Facts about Florence Harding: Life at the White House
Facts and Info: Warren Harding was elected President of the United States and at the age of 62 Florence Harding assumed the role as First Lady on March 4, 1921. Florence Harding attracted considerable media attention due to her outspoken views and her own press conferences. She wore the latest bright colored fashions as worn by the 'flappers' of the day which brought disapproval from her critics. Florence Harding was an exciting First Lady who organized great social events at the White House. The guest list not only included the staid political figures of the day but also famous celebrities from the blossoming movie industry and entertainment. The White House guest list included famous movie stars of the era such as Mary Pickford and Lilian Gish. Florence Harding understood the importance of the media and the attraction and glamour and attention the celebrities would bring. It was the Jazz Age and the greatest entertainer of the day, Al Jolson, featured on the guest list. It was an era of loose morals and President Warren Harding was embroiled in numerous scandals during his presidency. Warren Harding was a weak, inept president and implicated in the Teapot Dome Bribery Scandal.
Facts about Florence Harding: Rumors that Florence Harding poisoned her husband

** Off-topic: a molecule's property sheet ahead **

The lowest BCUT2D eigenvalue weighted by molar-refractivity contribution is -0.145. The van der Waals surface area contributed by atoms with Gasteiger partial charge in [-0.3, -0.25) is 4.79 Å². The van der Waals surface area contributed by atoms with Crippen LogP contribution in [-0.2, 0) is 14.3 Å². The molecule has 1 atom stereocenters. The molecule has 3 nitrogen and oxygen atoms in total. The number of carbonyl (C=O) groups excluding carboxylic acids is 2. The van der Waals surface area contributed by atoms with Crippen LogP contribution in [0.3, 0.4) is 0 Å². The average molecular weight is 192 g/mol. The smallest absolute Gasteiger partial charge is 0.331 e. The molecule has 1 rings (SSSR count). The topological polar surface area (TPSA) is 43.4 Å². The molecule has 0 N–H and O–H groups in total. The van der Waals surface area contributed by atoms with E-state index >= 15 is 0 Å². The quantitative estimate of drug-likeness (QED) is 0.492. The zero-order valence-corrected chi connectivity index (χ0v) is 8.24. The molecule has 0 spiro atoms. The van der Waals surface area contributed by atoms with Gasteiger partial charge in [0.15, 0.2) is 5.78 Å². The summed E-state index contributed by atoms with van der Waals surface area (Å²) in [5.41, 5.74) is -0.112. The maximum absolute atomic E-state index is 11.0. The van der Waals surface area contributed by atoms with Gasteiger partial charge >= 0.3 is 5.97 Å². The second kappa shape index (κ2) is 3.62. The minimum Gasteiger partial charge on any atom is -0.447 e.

Facts and Info: The rumor persists that Florence Harding poisoned her husband in order to save him from being engulfed in charges of corruption. President Warren Harding had a serious heart condition which was largely ignored and untreated by his doctors. Warren Harding had two doctors. Dr. Joel Boone was his trained physician and Dr. Charles Sawyer known as "Doc Sawyer" to the Harding family was a homeopathic doctor. Doc Sawyer took control of the president's health and, jealous of his influence, kept Dr. Joel Boone at a distance. Doc Sawyer used herbal preparations, purgatives and laxatives to treat President Warren Harding and his coronary disease went untreated. On a tour of Alaska President Harding contracted food poisoning and Doc Sawyer treated him with heavy doses of purgatives to flush out the poisonous toxins in his system. On August 2, 1923, Dr. Joel Boone left the sickroom of the President in the Palace Hotel, Alaska and Doc Sawyer gave President Harding another powerful dose of purgatives. Florence Harding was present as Doc Sawyer gave him the treatment and the President died. There was a cover-up regarding his death, who was in the room and the exact time of death. Florence Harding refused to permit an autopsy. It is believed that the inept administration of purgatives led to cardiac arrest. Rumors later circulated that Florence Harding had poisoned her husband. After his death Florence Harding burned papers, letters and documents before leaving the White House, anxious to destroy any evidence of involvement in the Teapot Dome Bribery Scandal. Florence Harding. She then returned to Marion and died of kidney disease on November 21, 1924. Florence Harding is buried next to President Warren Harding in Marion, Ohio.